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A closer look at Oklahoma's 4-day school week

nine-day teachers' strike in West Virginia ended Tuesday when the governor signed a bill for a 5 percent pay raise. Now, teachers in Oklahoma could be the next to go on strike over low wages.

Talk of a walkout comes after some schools switched to a four-day school week, with slightly longer hours each day, to try to make up for low pay. Two-hundred and ten of the state's schools -- in 91 of the state's 512 school districts -- operate on a four-day schedule.

While it appears to be popular with some teachers, others express concern about what the schedule will mean for children's education and the lives of busy parents.

How does a four-day school week work, and what are some of the pros and cons of the modified schedule?

One Oklahoma school that moved to a shortened schedule in 2016 to cut costs noticed that while it didn't save much, more experienced teachers applied for jobs there, reports CBS News' Omar Villafranca.

In another case, Bob Gragg, the superintendent of White Rock schools in Oklahoma, said one teacher he knows discussed the importance of the schedule when deciding which job offer to accept.

"I did have one teacher that recently told me ... that she had choices of more than one job offer in our area, and she chose White Rock because she was intrigued" and wanted to try the schedule, he said.

Bridge Creek Superintendent David Morrow said his district cut down the school week to recruit teachers in 2016 amid a statewide teacher shortage due to low pay. Afterward, he noticed a difference.

"When we were on the five-day school week, I had three openings at our elementary school and had four applicants.... Same three openings now and you have 15 to 20 applicants," Morrow said.

Jalaine Watham, who teaches second grade at Bridge Creek Public School outside Oklahoma City, said she loves working a shortened week.

"It has allowed that weekend time with my family, but I also really truly feel like it has made me a better teacher by being purposeful and looking at time management," she said.

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Jalaine Watham in class

CBS News

Parents and children

The modified schedule could, however, pose challenges for parents who work five days a week. If their children can't go to school on Fridays, child care becomes a question.

Gragg, of White Rock schools, indicated that in his community it hasn't really been a problem.

"So far, the parents have been over 90 percent in favor of the four-day week, which surprised us a little bit," he said. "I think there are enough grandparents and relatives in our community that that's not an issue on Friday."

Gragg also said the schedule works with the local culture.

"We have a lot of parents that work four days a week," he said. The community is near Tinker Air Force Base, and some of the work schedules at plants in the area operate on a four-day work week. "So having a four-day work week as a local community culture -- that seems to fit very well in White Rock," he said.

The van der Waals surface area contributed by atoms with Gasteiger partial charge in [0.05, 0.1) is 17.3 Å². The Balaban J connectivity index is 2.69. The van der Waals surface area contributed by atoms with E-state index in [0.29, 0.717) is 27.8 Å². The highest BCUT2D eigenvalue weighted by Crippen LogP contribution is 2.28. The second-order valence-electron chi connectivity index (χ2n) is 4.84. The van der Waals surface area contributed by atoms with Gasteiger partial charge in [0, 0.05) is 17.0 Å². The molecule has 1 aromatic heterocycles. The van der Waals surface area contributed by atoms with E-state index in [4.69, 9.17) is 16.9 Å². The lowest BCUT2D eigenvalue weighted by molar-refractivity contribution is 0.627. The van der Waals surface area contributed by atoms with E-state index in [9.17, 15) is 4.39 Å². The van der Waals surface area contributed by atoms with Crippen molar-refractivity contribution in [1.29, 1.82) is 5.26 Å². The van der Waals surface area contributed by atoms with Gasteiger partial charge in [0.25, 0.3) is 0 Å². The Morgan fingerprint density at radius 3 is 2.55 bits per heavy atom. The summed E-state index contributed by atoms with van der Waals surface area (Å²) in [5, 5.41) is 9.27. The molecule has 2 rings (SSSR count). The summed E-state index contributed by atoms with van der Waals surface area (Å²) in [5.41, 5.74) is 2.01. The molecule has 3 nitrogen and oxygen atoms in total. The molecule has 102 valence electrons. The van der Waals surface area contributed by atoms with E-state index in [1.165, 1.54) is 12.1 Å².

Oklahoma's public school system requires students to attend at least 180 days or 1,080 hours of school per year. Shorter weeks mean longer days, which can range from 40 minutes to an hour more in some cases.

The state superintendent of instruction, Joy Hofmeister, worries about the long-term impact on students.

"We are losing valuable time to sustain momentum and grow," Hofmeister said. "Just extending more minutes to the day is not actually the same as having more days in the calendar year."

Gragg, however, sees opportunity.

"I see some great value in a shorter week -- more time on task. There are opportunities for our students to do things in a longer day that they might not have time for in a traditional six-hour day," he said.

CBSN anchor Anne-Marie Green asked Gragg about the risks of the schedule possibly resulting in something similar to the "summer slide."

"The first thing I thought about when I read about this four-day week was something akin to the 'summer slide' -- that as children stay away from school, they stay away from school long enough, they start to slip back a little," Green said. "And this is three days off, away from your homework and teachers."

But Gragg said he hasn't seen this kind of impact.

"This is our second year to do the four-day week this time around," he said, noting that White Rock schools had also done a four-day schedule for a period in the late 1990s and early 2000s, "and they actually did not see a slide backwards in academics, so that would be a concern if we began to see that."

"Some of the studies that we've read have not indicated a drop-off, which is really kind of amazing," he added. "But we are concerned with that and will continue to watch that issue, because if it begins to impact academics in the long run, then we're going to certainly rethink and have a re-conversation with our community. But so far, we don't see that happening."

He also said attendance has been "a little better" with the four-day week.